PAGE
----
This is obviously a nice Lenten devotion, but now in the fall, with the feast of Our Lady of Sorrows fresh in our memory (Sept. 15th) and Advent approaching on the liturgical calendar, it's a good time to reflect on the suffering before the joyful anticipation. We have some powerful saint feast days approaching, which is another nice tie in to remembering with Our Lord did for us and dedicating our lives, in whatever way we can, to Him.

Our Lady of Sorrows, pray for us and our special intentions.

Tuesday, September 17, 2013

"Hum, Wisconsin has a "k" in it..." My adventures in Henry's classroom. :)

...yes, this would be on Hank's personalized map of the United States that he filled in and colored. He's almost 8, he's almost as tall as me, but dang it that kid is still CUTE.

I love going to Henry's school. I love seeing the crucifix in every room, and the abundant statues of Our Lady. I got to see the foam crosses that each child had decorated (Henry's had 2 coiled pythons on it and a monkey, apparently we had some holdovers from Noah's Ark making their way to the New Testament), and sit at his desk.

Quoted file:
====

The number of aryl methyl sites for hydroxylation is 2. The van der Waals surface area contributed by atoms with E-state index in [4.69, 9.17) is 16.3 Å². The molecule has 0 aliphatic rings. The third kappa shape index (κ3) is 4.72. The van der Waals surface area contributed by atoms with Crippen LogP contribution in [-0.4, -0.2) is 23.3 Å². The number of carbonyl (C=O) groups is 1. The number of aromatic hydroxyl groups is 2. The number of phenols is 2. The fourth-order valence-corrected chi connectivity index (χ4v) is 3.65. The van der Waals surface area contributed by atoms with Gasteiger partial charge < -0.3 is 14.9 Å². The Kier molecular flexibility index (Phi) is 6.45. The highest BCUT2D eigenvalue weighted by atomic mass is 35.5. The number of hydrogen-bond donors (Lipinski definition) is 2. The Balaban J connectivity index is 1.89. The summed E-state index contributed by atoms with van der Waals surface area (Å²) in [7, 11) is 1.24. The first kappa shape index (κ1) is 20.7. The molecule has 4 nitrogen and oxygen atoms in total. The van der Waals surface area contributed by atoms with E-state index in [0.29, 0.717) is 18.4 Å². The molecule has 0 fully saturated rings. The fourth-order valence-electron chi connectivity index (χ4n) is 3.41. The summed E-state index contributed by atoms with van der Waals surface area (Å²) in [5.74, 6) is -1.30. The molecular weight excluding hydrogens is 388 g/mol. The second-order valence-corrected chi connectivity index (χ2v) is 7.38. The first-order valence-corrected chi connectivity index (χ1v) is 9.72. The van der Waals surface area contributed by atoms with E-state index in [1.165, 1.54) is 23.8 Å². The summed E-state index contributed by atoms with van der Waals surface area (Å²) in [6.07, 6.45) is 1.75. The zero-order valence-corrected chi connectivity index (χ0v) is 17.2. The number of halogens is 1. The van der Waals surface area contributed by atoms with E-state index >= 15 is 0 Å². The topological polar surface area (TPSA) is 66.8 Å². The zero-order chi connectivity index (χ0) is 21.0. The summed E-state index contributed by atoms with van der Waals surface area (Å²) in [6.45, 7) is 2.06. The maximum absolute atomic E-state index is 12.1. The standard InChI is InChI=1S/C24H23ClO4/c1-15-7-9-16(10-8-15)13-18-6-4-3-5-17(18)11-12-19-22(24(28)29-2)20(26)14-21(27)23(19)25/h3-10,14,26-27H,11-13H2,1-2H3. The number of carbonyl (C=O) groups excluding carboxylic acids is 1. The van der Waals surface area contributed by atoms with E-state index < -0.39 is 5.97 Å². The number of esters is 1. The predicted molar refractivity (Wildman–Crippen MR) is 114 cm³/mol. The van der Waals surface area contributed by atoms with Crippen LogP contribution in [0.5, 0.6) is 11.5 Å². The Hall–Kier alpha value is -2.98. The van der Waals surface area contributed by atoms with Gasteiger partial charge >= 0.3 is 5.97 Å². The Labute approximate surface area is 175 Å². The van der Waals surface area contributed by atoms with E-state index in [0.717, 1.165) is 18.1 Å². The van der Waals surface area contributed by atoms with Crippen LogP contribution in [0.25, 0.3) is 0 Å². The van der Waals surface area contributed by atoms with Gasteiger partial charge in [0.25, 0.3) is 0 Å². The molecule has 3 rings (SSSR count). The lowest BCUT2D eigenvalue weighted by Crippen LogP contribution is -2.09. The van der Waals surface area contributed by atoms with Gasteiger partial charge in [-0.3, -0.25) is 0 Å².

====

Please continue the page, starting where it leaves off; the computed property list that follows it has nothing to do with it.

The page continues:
It was all quite precious. I met his teacher, who was very warm and kind, also very experienced. She summed Henry up spot on:

"Henry. Such a sweet boy. Very bright. Needs to work on his listening skills."

Yep, that's my son.

She talked about the curriculum, and that's one of the other things I love about this school. Very traditional. Mathematics, reading and language arts, science, social studies, religion, and yes, good old fashioned penmanship. She spoke of the third grade sacramental preparation for First Holy Communion with reverence, calling it the crown jewel of their religious education program. They have a culture element to the social studies curriculum that is themed for each month, and in December they are going to study Christmas around the world.